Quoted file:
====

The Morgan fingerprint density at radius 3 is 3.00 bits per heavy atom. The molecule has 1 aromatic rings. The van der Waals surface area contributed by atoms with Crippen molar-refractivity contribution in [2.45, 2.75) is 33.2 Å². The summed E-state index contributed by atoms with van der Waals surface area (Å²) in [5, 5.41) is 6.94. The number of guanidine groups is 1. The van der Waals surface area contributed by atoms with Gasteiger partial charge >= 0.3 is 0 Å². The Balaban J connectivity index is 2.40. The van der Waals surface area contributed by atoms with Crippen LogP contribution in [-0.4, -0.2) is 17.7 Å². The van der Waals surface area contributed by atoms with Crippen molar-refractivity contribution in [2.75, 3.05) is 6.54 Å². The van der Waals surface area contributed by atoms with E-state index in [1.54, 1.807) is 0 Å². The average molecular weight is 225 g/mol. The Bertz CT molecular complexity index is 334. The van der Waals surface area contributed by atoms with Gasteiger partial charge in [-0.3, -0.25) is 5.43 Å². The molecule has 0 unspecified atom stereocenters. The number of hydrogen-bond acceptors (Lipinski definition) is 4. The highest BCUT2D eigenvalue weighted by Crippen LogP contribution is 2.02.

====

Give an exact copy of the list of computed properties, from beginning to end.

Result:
The Morgan fingerprint density at radius 3 is 3.00 bits per heavy atom. The molecule has 1 aromatic rings. The van der Waals surface area contributed by atoms with Crippen molar-refractivity contribution in [2.45, 2.75) is 33.2 Å². The summed E-state index contributed by atoms with van der Waals surface area (Å²) in [5, 5.41) is 6.94. The number of guanidine groups is 1. The van der Waals surface area contributed by atoms with Gasteiger partial charge >= 0.3 is 0 Å². The Balaban J connectivity index is 2.40. The van der Waals surface area contributed by atoms with Crippen LogP contribution in [-0.4, -0.2) is 17.7 Å². The van der Waals surface area contributed by atoms with Crippen molar-refractivity contribution in [2.75, 3.05) is 6.54 Å². The van der Waals surface area contributed by atoms with E-state index in [1.54, 1.807) is 0 Å². The average molecular weight is 225 g/mol. The Bertz CT molecular complexity index is 334. The van der Waals surface area contributed by atoms with Gasteiger partial charge in [-0.3, -0.25) is 5.43 Å². The molecule has 0 unspecified atom stereocenters. The number of hydrogen-bond acceptors (Lipinski definition) is 4. The highest BCUT2D eigenvalue weighted by Crippen LogP contribution is 2.02.